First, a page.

The apostle Paul understood what Jesus meant by something greater than the temple.  Shortly after Jesus’ crucifixion, an earthquake destroyed the temple that the Jews held in high esteem.  This event opened the door for a transformation to occur, from the temple into your own heart, Romans 10:9-10.  Thus, using a priest as a mediator between God and man was no longer necessary.  Instead, followers of God need to view their bodies as a living temple of the Holy Spirit.  When modern believers make this connection, the human heart becomes greater than the temple.

by Jay Mankus

Previews of Coming Attractions

If you get the chance to go to the movies, you will see a series of previews of coming attractions that will appear in theaters sometime in the near future.  This is an easy way to promote a return visit by wetting your appetite.  Following these trailers, visual images of food and drinks may entice you to break for the snack bar before the featured film begins.  However, as cable options continue to improve in the form of movies On Demand, families are waiting to watch films in the comfort of their own homes.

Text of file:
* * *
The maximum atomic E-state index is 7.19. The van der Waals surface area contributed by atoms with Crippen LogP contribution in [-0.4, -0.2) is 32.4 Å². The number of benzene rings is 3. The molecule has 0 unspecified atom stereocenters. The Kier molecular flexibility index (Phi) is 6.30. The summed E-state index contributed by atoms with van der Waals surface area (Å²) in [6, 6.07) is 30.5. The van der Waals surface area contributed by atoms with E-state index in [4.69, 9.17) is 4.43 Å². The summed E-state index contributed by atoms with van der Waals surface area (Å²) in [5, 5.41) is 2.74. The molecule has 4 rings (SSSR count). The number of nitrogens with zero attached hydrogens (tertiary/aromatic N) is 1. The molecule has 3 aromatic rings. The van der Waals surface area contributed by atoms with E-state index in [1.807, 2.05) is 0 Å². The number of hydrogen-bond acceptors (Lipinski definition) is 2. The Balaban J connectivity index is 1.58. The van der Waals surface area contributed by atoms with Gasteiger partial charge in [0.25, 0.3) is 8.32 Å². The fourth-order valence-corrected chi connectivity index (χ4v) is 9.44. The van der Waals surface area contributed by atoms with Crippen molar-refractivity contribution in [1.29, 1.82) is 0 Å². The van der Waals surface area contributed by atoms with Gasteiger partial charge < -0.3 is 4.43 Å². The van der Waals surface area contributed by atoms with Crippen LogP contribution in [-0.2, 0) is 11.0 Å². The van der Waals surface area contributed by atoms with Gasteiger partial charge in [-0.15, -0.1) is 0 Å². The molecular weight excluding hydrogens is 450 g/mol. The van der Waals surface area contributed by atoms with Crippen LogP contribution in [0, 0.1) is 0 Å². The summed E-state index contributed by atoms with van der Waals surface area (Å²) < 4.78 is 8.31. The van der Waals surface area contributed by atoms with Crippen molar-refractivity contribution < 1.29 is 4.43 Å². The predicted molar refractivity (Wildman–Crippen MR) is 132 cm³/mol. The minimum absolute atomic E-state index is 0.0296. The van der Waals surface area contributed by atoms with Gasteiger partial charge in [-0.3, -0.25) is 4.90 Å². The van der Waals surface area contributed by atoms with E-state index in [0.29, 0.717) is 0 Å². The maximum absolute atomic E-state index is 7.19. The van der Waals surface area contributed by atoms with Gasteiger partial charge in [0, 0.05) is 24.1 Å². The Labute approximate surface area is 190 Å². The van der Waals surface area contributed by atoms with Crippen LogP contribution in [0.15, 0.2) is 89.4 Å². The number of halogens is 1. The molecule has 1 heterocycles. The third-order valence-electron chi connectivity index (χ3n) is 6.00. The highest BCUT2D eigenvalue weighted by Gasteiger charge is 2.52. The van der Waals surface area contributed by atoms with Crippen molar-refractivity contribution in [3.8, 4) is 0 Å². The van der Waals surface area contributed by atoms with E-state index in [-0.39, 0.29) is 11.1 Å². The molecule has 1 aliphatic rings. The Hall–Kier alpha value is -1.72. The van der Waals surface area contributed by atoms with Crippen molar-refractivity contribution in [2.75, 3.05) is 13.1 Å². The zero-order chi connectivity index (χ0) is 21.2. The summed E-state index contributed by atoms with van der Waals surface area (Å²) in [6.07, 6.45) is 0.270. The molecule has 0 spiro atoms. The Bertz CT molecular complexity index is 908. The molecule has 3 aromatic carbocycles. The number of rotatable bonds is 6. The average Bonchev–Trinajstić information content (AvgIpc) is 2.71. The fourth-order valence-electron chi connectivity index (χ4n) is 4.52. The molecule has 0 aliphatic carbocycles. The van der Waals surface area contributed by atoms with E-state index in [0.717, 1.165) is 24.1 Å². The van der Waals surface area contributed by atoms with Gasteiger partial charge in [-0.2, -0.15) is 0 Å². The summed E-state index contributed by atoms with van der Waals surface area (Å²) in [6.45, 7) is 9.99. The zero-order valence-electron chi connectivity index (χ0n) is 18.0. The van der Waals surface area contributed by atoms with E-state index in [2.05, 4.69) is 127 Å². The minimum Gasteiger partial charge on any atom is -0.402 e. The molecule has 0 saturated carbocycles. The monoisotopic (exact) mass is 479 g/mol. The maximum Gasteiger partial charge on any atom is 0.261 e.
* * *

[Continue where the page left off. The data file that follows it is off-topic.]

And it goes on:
I have been crucified with Christ. It is no longer I who live, but Christ who lives in me. And the life I now live in the flesh I live by faith in the Son of God, who loved me and gave himself for me, Galatians 2:20.

While listening to a sermon last weekend, the pastor compared becoming a Christian to previews of coming attractions.  The point he was trying to make was that those who decide to follow Jesus are suppose to become more like Christ day by day.  The preview illustration refers to actions, behavior and words that should emulate the love of Jesus.  This transformation should result in noticeable differences.  Thus, the next time you encounter someone who has recently accepted Christ into their hearts as Lord and Savior, expect a kinder, gentler soul.

“I am the vine; you are the branches. If you remain in me and I in you, you will bear much fruit; apart from me you can do nothing,” John 15:5.